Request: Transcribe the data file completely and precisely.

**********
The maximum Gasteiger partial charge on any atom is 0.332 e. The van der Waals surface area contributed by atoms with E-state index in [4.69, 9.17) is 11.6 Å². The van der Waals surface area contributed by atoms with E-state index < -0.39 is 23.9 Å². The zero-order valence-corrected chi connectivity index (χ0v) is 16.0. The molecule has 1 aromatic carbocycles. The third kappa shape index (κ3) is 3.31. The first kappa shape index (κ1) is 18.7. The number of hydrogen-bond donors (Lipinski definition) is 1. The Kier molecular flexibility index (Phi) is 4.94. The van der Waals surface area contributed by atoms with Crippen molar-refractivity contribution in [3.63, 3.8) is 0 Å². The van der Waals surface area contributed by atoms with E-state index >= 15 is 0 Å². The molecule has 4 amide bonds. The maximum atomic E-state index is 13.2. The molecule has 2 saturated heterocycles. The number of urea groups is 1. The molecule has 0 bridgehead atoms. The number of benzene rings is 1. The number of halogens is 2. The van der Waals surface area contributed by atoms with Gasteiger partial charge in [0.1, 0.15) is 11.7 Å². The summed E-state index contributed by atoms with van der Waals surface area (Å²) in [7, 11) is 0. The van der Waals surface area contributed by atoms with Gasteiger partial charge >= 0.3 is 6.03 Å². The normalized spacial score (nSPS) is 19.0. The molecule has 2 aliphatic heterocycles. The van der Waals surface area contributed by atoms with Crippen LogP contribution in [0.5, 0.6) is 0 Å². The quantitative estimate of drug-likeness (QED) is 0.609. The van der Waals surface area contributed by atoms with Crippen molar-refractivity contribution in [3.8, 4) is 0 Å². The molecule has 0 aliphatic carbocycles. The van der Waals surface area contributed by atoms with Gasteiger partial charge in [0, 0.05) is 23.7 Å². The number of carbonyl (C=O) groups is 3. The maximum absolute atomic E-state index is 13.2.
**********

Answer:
The maximum Gasteiger partial charge on any atom is 0.332 e. The van der Waals surface area contributed by atoms with E-state index in [4.69, 9.17) is 11.6 Å². The van der Waals surface area contributed by atoms with E-state index < -0.39 is 23.9 Å². The zero-order valence-corrected chi connectivity index (χ0v) is 16.0. The molecule has 1 aromatic carbocycles. The third kappa shape index (κ3) is 3.31. The first kappa shape index (κ1) is 18.7. The number of hydrogen-bond donors (Lipinski definition) is 1. The Kier molecular flexibility index (Phi) is 4.94. The van der Waals surface area contributed by atoms with Crippen molar-refractivity contribution in [3.63, 3.8) is 0 Å². The van der Waals surface area contributed by atoms with E-state index >= 15 is 0 Å². The molecule has 4 amide bonds. The maximum atomic E-state index is 13.2. The molecule has 2 saturated heterocycles. The number of urea groups is 1. The molecule has 0 bridgehead atoms. The number of benzene rings is 1. The number of halogens is 2. The van der Waals surface area contributed by atoms with Gasteiger partial charge in [0.1, 0.15) is 11.7 Å². The summed E-state index contributed by atoms with van der Waals surface area (Å²) in [7, 11) is 0. The van der Waals surface area contributed by atoms with Gasteiger partial charge >= 0.3 is 6.03 Å². The normalized spacial score (nSPS) is 19.0. The molecule has 2 aliphatic heterocycles. The van der Waals surface area contributed by atoms with Crippen LogP contribution in [0.5, 0.6) is 0 Å². The quantitative estimate of drug-likeness (QED) is 0.609. The van der Waals surface area contributed by atoms with Crippen molar-refractivity contribution in [3.8, 4) is 0 Å². The molecule has 0 aliphatic carbocycles. The van der Waals surface area contributed by atoms with Gasteiger partial charge in [0, 0.05) is 23.7 Å². The number of carbonyl (C=O) groups is 3. The maximum absolute atomic E-state index is 13.2.